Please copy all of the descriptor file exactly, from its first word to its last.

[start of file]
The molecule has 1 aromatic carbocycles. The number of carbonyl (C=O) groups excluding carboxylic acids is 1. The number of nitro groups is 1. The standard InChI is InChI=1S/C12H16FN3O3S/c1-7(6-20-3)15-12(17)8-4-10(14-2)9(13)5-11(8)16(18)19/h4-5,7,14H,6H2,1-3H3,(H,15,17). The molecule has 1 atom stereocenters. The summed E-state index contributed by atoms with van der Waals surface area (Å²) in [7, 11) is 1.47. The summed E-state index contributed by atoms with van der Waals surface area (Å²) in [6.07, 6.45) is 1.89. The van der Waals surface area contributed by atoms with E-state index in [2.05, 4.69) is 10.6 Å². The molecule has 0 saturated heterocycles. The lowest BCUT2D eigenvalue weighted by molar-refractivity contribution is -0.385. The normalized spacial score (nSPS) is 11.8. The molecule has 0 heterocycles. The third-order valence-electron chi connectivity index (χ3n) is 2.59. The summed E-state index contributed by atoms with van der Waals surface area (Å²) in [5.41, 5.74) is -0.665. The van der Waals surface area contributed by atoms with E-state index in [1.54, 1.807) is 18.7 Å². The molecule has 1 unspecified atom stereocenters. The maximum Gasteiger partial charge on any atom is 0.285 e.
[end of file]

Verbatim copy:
The molecule has 1 aromatic carbocycles. The number of carbonyl (C=O) groups excluding carboxylic acids is 1. The number of nitro groups is 1. The standard InChI is InChI=1S/C12H16FN3O3S/c1-7(6-20-3)15-12(17)8-4-10(14-2)9(13)5-11(8)16(18)19/h4-5,7,14H,6H2,1-3H3,(H,15,17). The molecule has 1 atom stereocenters. The summed E-state index contributed by atoms with van der Waals surface area (Å²) in [7, 11) is 1.47. The summed E-state index contributed by atoms with van der Waals surface area (Å²) in [6.07, 6.45) is 1.89. The van der Waals surface area contributed by atoms with E-state index in [2.05, 4.69) is 10.6 Å². The molecule has 0 saturated heterocycles. The lowest BCUT2D eigenvalue weighted by molar-refractivity contribution is -0.385. The normalized spacial score (nSPS) is 11.8. The molecule has 0 heterocycles. The third-order valence-electron chi connectivity index (χ3n) is 2.59. The summed E-state index contributed by atoms with van der Waals surface area (Å²) in [5.41, 5.74) is -0.665. The van der Waals surface area contributed by atoms with E-state index in [1.54, 1.807) is 18.7 Å². The molecule has 1 unspecified atom stereocenters. The maximum Gasteiger partial charge on any atom is 0.285 e.